Nicholas Awuse and Patrick Tandoh-Offin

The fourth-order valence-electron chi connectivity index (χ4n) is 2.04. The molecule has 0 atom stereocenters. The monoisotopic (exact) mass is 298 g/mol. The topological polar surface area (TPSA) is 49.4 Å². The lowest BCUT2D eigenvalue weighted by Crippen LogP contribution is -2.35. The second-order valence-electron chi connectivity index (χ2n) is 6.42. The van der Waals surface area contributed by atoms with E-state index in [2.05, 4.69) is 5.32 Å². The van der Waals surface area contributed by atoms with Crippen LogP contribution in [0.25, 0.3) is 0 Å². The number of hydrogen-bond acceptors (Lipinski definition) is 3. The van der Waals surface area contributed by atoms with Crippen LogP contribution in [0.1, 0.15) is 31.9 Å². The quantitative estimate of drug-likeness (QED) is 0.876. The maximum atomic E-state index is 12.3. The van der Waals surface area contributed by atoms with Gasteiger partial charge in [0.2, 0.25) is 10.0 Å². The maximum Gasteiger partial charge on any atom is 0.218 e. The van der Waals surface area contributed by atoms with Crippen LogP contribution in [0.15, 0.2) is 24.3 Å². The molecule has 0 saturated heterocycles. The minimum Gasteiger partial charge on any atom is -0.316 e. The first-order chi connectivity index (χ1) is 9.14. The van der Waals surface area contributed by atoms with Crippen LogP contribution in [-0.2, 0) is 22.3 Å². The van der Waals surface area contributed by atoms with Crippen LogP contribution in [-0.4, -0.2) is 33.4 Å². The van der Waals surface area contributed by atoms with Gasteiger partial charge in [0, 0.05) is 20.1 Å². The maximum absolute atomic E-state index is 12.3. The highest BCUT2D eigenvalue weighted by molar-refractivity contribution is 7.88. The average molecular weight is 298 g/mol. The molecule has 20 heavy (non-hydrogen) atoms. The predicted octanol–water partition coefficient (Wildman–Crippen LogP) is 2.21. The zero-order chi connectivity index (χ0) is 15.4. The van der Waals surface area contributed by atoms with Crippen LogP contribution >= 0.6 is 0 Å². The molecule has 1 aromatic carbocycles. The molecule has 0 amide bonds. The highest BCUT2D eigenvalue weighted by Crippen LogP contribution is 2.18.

This study provides a comprehensive assessment of the costs and benefits analysis of internal migration in Ghana. It explains the possible mechanisms by which internal migration may impact on the development of Ghanaian economy and the methodologies and empirical implementations by which such impact may be measured. It provides all-inclusive review of the existing literature, and explains the data sets available that allow analysis in the Ghanaian context. It summarises some of the existing work that provides investigation into the costs and benefits of internal migration to the Country. While no simple unifying framework exists that allows the assessments of all consequences of internal migration, economic research has developed many tools to analyse the impact of migration and development on many specific areas. The research methodology used twenth year period and the prime rate or policy rate of the Bank of Ghana which on average stood at fifteen (15) percent. This was common among the periods over the years. Net Present Value of Migration from region of origin to destination regions. Using the decision rule, if the calculated value was a positive value then it was accepted as a viable project. It was found most migrants do not have jobs in the place of origin and so have to move out in order to get a job. The findings of this paper indicates that benefits outweighs the cost of the migrants and so there is enough grounds to justified why people move to the urban cities these days. Again, it was possible for every migrant to get something doing in the new place than his/her original place. It was recommended that existing literature and policy documents often should not overlook the important role that internal migration has played recently in reducing rural poverty. Contrary to conventional wisdom, which often views permanent migration as a hindrance to rural development because it transfers rural resources to urban areas, internal migration (with the help of urban resources) actually expands rural land and labour markets by making more rural land available for tenancy. Future research must examine this issue of internal migration and development seriously; the government’s poverty alleviation strategy must address the needs of the migrants, particularly urban poor migrants who often suffer eviction, ill health and other problems. Instead of applying residential criteria to identify the poor, vulnerable groups can be picked up from the work place, organised as occupational groups and provided with loans, food-for-work, crèche and other facilities on a daily basis. In conclusion therefore, to reduce the positive and negative impacts of internal migration and development to their equivalent money value Cost-Benefit Analysis determines whether on balance the migration is worthwhile. The equivalent money value is based upon information derived from migrants and labour market choices, the demand and supply schedules for labour affected by the movement.